Program: Abstracts - Orals, Featured Poster Presentations, and Posters
Session: OR41-Sex Hormone Receptors in Development, Aging and Cancer: Omics Approaches
Monday, June 17, 2013: 11:15 AM-12:45 PM
Presentation Start Time: 12:30 PM
Room 121 (Moscone Center)
Minyoung Lim, Maya Otto-Duessel, Leila Su, Miaoling He and Jeremy Jones*
City of Hope, Duarte, CA
Most metastatic prostate cancers (PC), even castration-resistant PC, remain dependent upon androgen receptor (AR) signaling for growth. Resistance to novel PC drugs like abiraterone and enzalutamide appears to occur through ligand-independent AR signaling, often by expression of AR splice variants that lack the ligand binding domain (LBD). Thus, drugs that inhibit AR activity via domains other than the LBD may provide a way to inhibit the growth of ligand-independent, AR-driven PC. We recently reported the discovery of the first non-competitive, ligand-independent AR inhibitor, pyrvinium pamoate (PP). This drug was discovered from a screen for inhibitors of AR conformation change and inhibits endogenous AR activity with 12nM potency and functions synergistically with competitive antagonists. It does not compete for ligand binding nor does it inhibit AR nuclear accumulation, but it does prevent the recruitment of RNA polymerase II to transcription start sites. Here, we use a novel method of target identification to demonstrate that AR is a direct target of PP in PC cells. We demonstrate that PP inhibits AR activity via the highly conserved DNA binding domain (DBD), the only AR inhibitor that functions via this domain. Computational modeling predicts that PP binds at the interface of the DBD dimer and the minor groove of the AR response element. Because PP acts through the DBD, PP is able to inhibit the constitutive activity of AR splice variants. PP also inhibits androgen-independent AR activation by HER2 kinase. The anti-androgen activity of PP manifests in the ability to inhibit the castration-resistant growth of PC xenografts that express AR splice variants. Interestingly, PP was most potent in cells with endogenous AR expression derived from prostate or bone. PP was able to inhibit several other hormone nuclear receptors (NRs), but not structurally unrelated transcription factors.  PP inhibition of other NRs was similarly cell-type selective. Using dual-energy X-ray absorptiometry, we demonstrate that the cell-type specificity of PP manifests in tissue-selective inhibition of AR activity in mice, as PP decreases prostate weight and bone mineral density, but does not affect lean body mass. Our results suggest that the non-competitive AR inhibitor PP has significant potential to treat metastatic PC, including cancers driven by ligand-independent AR signaling.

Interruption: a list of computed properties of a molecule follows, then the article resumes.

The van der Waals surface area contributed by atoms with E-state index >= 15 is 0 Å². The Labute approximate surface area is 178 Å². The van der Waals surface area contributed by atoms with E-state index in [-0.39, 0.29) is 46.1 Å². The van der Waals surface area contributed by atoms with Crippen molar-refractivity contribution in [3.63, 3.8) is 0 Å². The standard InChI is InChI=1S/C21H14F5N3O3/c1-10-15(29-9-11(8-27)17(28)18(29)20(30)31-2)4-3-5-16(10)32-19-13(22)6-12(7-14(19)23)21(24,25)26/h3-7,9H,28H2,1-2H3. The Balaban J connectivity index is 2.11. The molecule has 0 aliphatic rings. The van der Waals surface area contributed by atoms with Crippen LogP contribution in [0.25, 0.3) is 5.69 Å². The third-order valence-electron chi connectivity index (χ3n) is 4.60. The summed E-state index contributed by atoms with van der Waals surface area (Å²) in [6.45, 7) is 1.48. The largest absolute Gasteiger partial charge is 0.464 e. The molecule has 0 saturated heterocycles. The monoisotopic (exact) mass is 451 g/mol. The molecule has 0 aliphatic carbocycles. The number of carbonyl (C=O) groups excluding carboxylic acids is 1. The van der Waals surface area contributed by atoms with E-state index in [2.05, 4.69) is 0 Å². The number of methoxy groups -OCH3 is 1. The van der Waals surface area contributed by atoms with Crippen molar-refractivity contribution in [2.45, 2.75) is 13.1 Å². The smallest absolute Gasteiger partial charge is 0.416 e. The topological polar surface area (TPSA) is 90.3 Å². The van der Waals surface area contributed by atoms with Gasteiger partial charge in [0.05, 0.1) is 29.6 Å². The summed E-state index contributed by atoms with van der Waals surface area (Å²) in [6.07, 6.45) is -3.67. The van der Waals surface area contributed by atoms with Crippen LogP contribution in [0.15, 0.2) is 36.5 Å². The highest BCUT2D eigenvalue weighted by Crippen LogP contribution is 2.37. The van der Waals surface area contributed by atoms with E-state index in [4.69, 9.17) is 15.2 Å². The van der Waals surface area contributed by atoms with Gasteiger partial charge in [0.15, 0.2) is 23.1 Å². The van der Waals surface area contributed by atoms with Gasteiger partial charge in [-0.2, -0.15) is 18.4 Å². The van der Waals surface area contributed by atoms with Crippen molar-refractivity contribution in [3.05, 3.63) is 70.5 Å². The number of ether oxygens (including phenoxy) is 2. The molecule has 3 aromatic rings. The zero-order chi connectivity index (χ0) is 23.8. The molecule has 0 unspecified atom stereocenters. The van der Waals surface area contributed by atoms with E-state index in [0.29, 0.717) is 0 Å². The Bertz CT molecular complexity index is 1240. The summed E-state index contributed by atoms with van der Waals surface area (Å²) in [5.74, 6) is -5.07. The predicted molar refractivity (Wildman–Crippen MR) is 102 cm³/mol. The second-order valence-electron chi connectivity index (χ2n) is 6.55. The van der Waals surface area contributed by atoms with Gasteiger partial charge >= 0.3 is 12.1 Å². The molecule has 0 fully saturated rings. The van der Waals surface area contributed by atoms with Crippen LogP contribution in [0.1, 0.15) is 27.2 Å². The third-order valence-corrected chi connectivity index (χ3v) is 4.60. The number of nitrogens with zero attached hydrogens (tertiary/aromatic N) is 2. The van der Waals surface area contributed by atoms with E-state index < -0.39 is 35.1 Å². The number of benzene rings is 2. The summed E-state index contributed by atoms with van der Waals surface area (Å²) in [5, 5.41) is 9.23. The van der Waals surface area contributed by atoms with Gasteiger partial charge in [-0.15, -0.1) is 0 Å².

Nothing to Disclose: ML, MO, LS, MH, JJ

*Please take note of The Endocrine Society's News Embargo Policy at http://www.endo-society.org/endo2013/media.cfm

Sources of Research Support: This work was supported by NIH K99/R00 CA138711 to JOJ.
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